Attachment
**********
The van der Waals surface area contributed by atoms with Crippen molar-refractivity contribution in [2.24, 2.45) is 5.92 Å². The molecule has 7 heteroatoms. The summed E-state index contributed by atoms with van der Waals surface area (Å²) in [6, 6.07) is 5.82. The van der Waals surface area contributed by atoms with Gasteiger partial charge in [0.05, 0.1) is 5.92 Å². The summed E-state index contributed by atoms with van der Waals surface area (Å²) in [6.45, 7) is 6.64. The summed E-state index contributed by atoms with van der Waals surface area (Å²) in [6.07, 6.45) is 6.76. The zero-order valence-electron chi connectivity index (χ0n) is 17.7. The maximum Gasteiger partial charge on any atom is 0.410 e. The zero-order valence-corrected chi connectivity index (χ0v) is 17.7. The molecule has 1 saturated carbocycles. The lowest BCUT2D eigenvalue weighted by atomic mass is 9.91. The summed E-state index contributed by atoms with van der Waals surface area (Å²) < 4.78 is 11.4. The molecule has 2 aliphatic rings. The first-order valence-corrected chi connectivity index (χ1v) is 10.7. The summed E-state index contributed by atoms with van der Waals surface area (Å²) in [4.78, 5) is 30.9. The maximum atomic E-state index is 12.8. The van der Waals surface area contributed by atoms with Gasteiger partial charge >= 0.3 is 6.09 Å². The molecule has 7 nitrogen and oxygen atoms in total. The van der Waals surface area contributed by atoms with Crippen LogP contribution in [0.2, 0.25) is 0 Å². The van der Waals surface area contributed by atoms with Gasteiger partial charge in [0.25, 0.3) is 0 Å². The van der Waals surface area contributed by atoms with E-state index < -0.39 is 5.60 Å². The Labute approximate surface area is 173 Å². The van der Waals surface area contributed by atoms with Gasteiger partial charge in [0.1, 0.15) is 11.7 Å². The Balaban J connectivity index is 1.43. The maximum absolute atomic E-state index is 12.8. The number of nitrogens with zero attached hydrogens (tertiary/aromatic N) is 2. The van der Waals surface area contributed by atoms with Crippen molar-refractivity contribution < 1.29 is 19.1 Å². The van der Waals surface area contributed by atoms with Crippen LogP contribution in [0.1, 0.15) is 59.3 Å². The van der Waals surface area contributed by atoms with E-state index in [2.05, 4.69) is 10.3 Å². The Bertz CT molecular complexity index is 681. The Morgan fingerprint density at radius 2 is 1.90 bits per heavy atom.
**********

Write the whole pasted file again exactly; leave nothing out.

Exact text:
The van der Waals surface area contributed by atoms with Crippen molar-refractivity contribution in [2.24, 2.45) is 5.92 Å². The molecule has 7 heteroatoms. The summed E-state index contributed by atoms with van der Waals surface area (Å²) in [6, 6.07) is 5.82. The van der Waals surface area contributed by atoms with Gasteiger partial charge in [0.05, 0.1) is 5.92 Å². The summed E-state index contributed by atoms with van der Waals surface area (Å²) in [6.45, 7) is 6.64. The summed E-state index contributed by atoms with van der Waals surface area (Å²) in [6.07, 6.45) is 6.76. The zero-order valence-electron chi connectivity index (χ0n) is 17.7. The maximum Gasteiger partial charge on any atom is 0.410 e. The zero-order valence-corrected chi connectivity index (χ0v) is 17.7. The molecule has 1 saturated carbocycles. The lowest BCUT2D eigenvalue weighted by atomic mass is 9.91. The summed E-state index contributed by atoms with van der Waals surface area (Å²) < 4.78 is 11.4. The molecule has 2 aliphatic rings. The first-order valence-corrected chi connectivity index (χ1v) is 10.7. The summed E-state index contributed by atoms with van der Waals surface area (Å²) in [4.78, 5) is 30.9. The maximum atomic E-state index is 12.8. The van der Waals surface area contributed by atoms with Gasteiger partial charge >= 0.3 is 6.09 Å². The molecule has 7 nitrogen and oxygen atoms in total. The van der Waals surface area contributed by atoms with Crippen LogP contribution in [0.2, 0.25) is 0 Å². The van der Waals surface area contributed by atoms with Gasteiger partial charge in [0.25, 0.3) is 0 Å². The van der Waals surface area contributed by atoms with E-state index < -0.39 is 5.60 Å². The Labute approximate surface area is 173 Å². The van der Waals surface area contributed by atoms with Gasteiger partial charge in [0.1, 0.15) is 11.7 Å². The Balaban J connectivity index is 1.43. The maximum absolute atomic E-state index is 12.8. The number of nitrogens with zero attached hydrogens (tertiary/aromatic N) is 2. The van der Waals surface area contributed by atoms with Crippen molar-refractivity contribution < 1.29 is 19.1 Å². The van der Waals surface area contributed by atoms with Crippen LogP contribution in [0.1, 0.15) is 59.3 Å². The van der Waals surface area contributed by atoms with E-state index in [2.05, 4.69) is 10.3 Å². The Bertz CT molecular complexity index is 681. The Morgan fingerprint density at radius 2 is 1.90 bits per heavy atom.